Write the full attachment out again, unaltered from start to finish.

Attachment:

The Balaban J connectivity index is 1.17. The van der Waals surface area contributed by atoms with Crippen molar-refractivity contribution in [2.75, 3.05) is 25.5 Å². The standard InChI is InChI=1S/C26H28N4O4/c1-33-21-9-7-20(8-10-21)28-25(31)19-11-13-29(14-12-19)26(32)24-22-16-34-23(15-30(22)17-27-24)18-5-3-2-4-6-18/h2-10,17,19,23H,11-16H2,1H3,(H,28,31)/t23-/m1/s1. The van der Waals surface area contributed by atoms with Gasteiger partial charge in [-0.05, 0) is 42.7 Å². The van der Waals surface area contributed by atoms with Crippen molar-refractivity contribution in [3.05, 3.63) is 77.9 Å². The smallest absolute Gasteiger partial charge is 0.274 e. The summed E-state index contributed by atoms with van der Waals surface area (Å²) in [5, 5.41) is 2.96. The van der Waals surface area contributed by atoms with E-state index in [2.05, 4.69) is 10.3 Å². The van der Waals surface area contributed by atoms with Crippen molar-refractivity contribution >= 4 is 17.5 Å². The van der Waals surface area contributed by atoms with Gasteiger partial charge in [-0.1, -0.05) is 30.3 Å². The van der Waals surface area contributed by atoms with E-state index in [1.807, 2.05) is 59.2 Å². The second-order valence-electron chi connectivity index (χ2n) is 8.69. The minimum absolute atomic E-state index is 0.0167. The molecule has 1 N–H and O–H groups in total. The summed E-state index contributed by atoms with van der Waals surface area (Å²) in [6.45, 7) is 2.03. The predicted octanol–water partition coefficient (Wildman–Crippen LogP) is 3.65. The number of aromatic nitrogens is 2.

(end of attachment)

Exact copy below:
The Balaban J connectivity index is 1.17. The van der Waals surface area contributed by atoms with Crippen molar-refractivity contribution in [2.75, 3.05) is 25.5 Å². The standard InChI is InChI=1S/C26H28N4O4/c1-33-21-9-7-20(8-10-21)28-25(31)19-11-13-29(14-12-19)26(32)24-22-16-34-23(15-30(22)17-27-24)18-5-3-2-4-6-18/h2-10,17,19,23H,11-16H2,1H3,(H,28,31)/t23-/m1/s1. The van der Waals surface area contributed by atoms with Gasteiger partial charge in [-0.05, 0) is 42.7 Å². The van der Waals surface area contributed by atoms with Crippen molar-refractivity contribution in [3.05, 3.63) is 77.9 Å². The smallest absolute Gasteiger partial charge is 0.274 e. The summed E-state index contributed by atoms with van der Waals surface area (Å²) in [5, 5.41) is 2.96. The van der Waals surface area contributed by atoms with E-state index in [2.05, 4.69) is 10.3 Å². The van der Waals surface area contributed by atoms with Crippen molar-refractivity contribution >= 4 is 17.5 Å². The van der Waals surface area contributed by atoms with Gasteiger partial charge in [-0.1, -0.05) is 30.3 Å². The van der Waals surface area contributed by atoms with E-state index in [1.807, 2.05) is 59.2 Å². The second-order valence-electron chi connectivity index (χ2n) is 8.69. The minimum absolute atomic E-state index is 0.0167. The molecule has 1 N–H and O–H groups in total. The summed E-state index contributed by atoms with van der Waals surface area (Å²) in [6.45, 7) is 2.03. The predicted octanol–water partition coefficient (Wildman–Crippen LogP) is 3.65. The number of aromatic nitrogens is 2.